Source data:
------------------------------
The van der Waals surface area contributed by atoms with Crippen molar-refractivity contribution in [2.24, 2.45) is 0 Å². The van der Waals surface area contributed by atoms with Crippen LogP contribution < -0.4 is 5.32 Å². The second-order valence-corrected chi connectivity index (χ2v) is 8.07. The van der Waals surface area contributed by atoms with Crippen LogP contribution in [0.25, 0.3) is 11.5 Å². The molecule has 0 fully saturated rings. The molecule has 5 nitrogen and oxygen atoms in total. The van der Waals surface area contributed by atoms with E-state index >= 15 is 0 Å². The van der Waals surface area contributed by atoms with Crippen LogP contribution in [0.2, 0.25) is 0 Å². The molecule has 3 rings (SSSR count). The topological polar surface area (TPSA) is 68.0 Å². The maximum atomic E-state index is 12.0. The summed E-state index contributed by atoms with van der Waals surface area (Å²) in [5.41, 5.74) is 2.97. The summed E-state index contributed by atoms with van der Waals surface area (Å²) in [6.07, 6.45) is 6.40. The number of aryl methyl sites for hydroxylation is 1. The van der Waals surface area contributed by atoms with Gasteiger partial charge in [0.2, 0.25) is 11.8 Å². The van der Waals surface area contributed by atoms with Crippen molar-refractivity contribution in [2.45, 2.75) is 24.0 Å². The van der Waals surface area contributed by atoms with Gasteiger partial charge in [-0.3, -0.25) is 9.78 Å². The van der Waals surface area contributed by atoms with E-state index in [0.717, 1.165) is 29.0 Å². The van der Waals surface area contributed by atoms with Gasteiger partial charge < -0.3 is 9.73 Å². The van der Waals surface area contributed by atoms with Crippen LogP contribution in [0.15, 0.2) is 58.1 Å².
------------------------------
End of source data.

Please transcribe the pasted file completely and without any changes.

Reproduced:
The van der Waals surface area contributed by atoms with Crippen molar-refractivity contribution in [2.24, 2.45) is 0 Å². The van der Waals surface area contributed by atoms with Crippen LogP contribution < -0.4 is 5.32 Å². The second-order valence-corrected chi connectivity index (χ2v) is 8.07. The van der Waals surface area contributed by atoms with Crippen LogP contribution in [0.25, 0.3) is 11.5 Å². The molecule has 0 fully saturated rings. The molecule has 5 nitrogen and oxygen atoms in total. The van der Waals surface area contributed by atoms with E-state index >= 15 is 0 Å². The van der Waals surface area contributed by atoms with Crippen LogP contribution in [0.2, 0.25) is 0 Å². The molecule has 3 rings (SSSR count). The topological polar surface area (TPSA) is 68.0 Å². The maximum atomic E-state index is 12.0. The summed E-state index contributed by atoms with van der Waals surface area (Å²) in [5.41, 5.74) is 2.97. The summed E-state index contributed by atoms with van der Waals surface area (Å²) in [6.07, 6.45) is 6.40. The number of aryl methyl sites for hydroxylation is 1. The van der Waals surface area contributed by atoms with Gasteiger partial charge in [0.2, 0.25) is 11.8 Å². The van der Waals surface area contributed by atoms with Crippen molar-refractivity contribution in [2.45, 2.75) is 24.0 Å². The van der Waals surface area contributed by atoms with Gasteiger partial charge in [-0.3, -0.25) is 9.78 Å². The van der Waals surface area contributed by atoms with E-state index in [0.717, 1.165) is 29.0 Å². The van der Waals surface area contributed by atoms with Gasteiger partial charge < -0.3 is 9.73 Å². The van der Waals surface area contributed by atoms with Crippen LogP contribution in [0.15, 0.2) is 58.1 Å².